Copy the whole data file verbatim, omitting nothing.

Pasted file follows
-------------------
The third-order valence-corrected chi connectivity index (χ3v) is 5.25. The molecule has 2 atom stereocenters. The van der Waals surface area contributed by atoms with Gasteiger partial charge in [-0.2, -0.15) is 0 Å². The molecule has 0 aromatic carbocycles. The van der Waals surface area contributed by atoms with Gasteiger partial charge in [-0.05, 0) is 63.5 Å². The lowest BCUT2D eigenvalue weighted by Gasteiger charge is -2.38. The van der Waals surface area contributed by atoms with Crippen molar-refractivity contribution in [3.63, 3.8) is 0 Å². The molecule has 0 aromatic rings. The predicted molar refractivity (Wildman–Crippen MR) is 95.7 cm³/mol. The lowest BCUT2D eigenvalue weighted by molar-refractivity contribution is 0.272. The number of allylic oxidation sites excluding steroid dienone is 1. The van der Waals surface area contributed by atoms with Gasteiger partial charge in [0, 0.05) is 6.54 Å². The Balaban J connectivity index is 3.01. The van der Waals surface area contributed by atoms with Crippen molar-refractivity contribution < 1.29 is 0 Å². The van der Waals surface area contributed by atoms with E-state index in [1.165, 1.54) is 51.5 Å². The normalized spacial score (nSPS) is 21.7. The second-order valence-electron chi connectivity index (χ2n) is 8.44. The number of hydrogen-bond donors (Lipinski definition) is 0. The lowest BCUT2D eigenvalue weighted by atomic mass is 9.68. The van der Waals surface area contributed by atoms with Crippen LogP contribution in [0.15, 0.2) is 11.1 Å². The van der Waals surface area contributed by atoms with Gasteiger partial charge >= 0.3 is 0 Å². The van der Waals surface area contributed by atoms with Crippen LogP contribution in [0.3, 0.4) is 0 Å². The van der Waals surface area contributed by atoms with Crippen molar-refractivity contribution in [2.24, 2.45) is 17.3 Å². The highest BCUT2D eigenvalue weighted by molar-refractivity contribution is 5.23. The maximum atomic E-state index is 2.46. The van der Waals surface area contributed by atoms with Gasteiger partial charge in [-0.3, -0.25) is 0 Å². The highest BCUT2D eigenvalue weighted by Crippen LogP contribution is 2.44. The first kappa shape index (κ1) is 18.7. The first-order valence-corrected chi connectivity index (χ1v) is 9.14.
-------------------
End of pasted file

The third-order valence-corrected chi connectivity index (χ3v) is 5.25. The molecule has 2 atom stereocenters. The van der Waals surface area contributed by atoms with Gasteiger partial charge in [-0.2, -0.15) is 0 Å². The molecule has 0 aromatic carbocycles. The van der Waals surface area contributed by atoms with Gasteiger partial charge in [-0.05, 0) is 63.5 Å². The lowest BCUT2D eigenvalue weighted by Gasteiger charge is -2.38. The van der Waals surface area contributed by atoms with Crippen molar-refractivity contribution in [3.63, 3.8) is 0 Å². The molecule has 0 aromatic rings. The predicted molar refractivity (Wildman–Crippen MR) is 95.7 cm³/mol. The lowest BCUT2D eigenvalue weighted by molar-refractivity contribution is 0.272. The number of allylic oxidation sites excluding steroid dienone is 1. The van der Waals surface area contributed by atoms with Gasteiger partial charge in [0, 0.05) is 6.54 Å². The Balaban J connectivity index is 3.01. The van der Waals surface area contributed by atoms with Crippen molar-refractivity contribution < 1.29 is 0 Å². The van der Waals surface area contributed by atoms with E-state index in [1.165, 1.54) is 51.5 Å². The normalized spacial score (nSPS) is 21.7. The second-order valence-electron chi connectivity index (χ2n) is 8.44. The number of hydrogen-bond donors (Lipinski definition) is 0. The lowest BCUT2D eigenvalue weighted by atomic mass is 9.68. The van der Waals surface area contributed by atoms with Crippen LogP contribution in [0.15, 0.2) is 11.1 Å². The van der Waals surface area contributed by atoms with Gasteiger partial charge >= 0.3 is 0 Å². The van der Waals surface area contributed by atoms with Crippen LogP contribution in [0.3, 0.4) is 0 Å². The van der Waals surface area contributed by atoms with Crippen molar-refractivity contribution in [2.24, 2.45) is 17.3 Å². The highest BCUT2D eigenvalue weighted by molar-refractivity contribution is 5.23. The maximum atomic E-state index is 2.46. The van der Waals surface area contributed by atoms with Gasteiger partial charge in [-0.3, -0.25) is 0 Å². The highest BCUT2D eigenvalue weighted by Crippen LogP contribution is 2.44. The first kappa shape index (κ1) is 18.7. The first-order valence-corrected chi connectivity index (χ1v) is 9.14.